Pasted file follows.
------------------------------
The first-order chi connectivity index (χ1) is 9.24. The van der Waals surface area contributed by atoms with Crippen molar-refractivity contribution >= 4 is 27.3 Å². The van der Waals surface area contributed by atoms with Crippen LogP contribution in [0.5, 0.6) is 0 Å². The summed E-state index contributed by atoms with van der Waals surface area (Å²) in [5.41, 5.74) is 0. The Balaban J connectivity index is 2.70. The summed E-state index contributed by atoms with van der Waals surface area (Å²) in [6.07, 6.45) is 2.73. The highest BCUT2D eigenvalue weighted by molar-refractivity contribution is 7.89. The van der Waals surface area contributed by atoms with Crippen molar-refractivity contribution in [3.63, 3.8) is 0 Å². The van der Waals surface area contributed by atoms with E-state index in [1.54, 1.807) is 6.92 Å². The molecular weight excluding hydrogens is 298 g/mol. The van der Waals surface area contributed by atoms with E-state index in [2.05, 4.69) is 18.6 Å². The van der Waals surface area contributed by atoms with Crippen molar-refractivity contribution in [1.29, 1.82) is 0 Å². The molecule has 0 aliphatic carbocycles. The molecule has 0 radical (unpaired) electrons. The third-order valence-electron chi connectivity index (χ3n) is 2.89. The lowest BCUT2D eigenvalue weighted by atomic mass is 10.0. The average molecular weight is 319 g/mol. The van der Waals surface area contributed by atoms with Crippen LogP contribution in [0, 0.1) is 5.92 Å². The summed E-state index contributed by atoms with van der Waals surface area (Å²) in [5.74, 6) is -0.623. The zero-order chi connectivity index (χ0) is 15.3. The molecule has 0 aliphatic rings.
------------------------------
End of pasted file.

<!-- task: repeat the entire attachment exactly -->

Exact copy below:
The first-order chi connectivity index (χ1) is 9.24. The van der Waals surface area contributed by atoms with Crippen molar-refractivity contribution >= 4 is 27.3 Å². The van der Waals surface area contributed by atoms with Crippen LogP contribution in [0.5, 0.6) is 0 Å². The summed E-state index contributed by atoms with van der Waals surface area (Å²) in [5.41, 5.74) is 0. The Balaban J connectivity index is 2.70. The summed E-state index contributed by atoms with van der Waals surface area (Å²) in [6.07, 6.45) is 2.73. The highest BCUT2D eigenvalue weighted by molar-refractivity contribution is 7.89. The van der Waals surface area contributed by atoms with Crippen molar-refractivity contribution in [3.63, 3.8) is 0 Å². The van der Waals surface area contributed by atoms with E-state index in [1.54, 1.807) is 6.92 Å². The molecular weight excluding hydrogens is 298 g/mol. The van der Waals surface area contributed by atoms with E-state index in [2.05, 4.69) is 18.6 Å². The van der Waals surface area contributed by atoms with Crippen molar-refractivity contribution in [1.29, 1.82) is 0 Å². The molecule has 0 aliphatic carbocycles. The molecule has 0 radical (unpaired) electrons. The third-order valence-electron chi connectivity index (χ3n) is 2.89. The lowest BCUT2D eigenvalue weighted by atomic mass is 10.0. The average molecular weight is 319 g/mol. The van der Waals surface area contributed by atoms with Crippen LogP contribution in [0, 0.1) is 5.92 Å². The summed E-state index contributed by atoms with van der Waals surface area (Å²) in [5.74, 6) is -0.623. The zero-order chi connectivity index (χ0) is 15.3. The molecule has 0 aliphatic rings.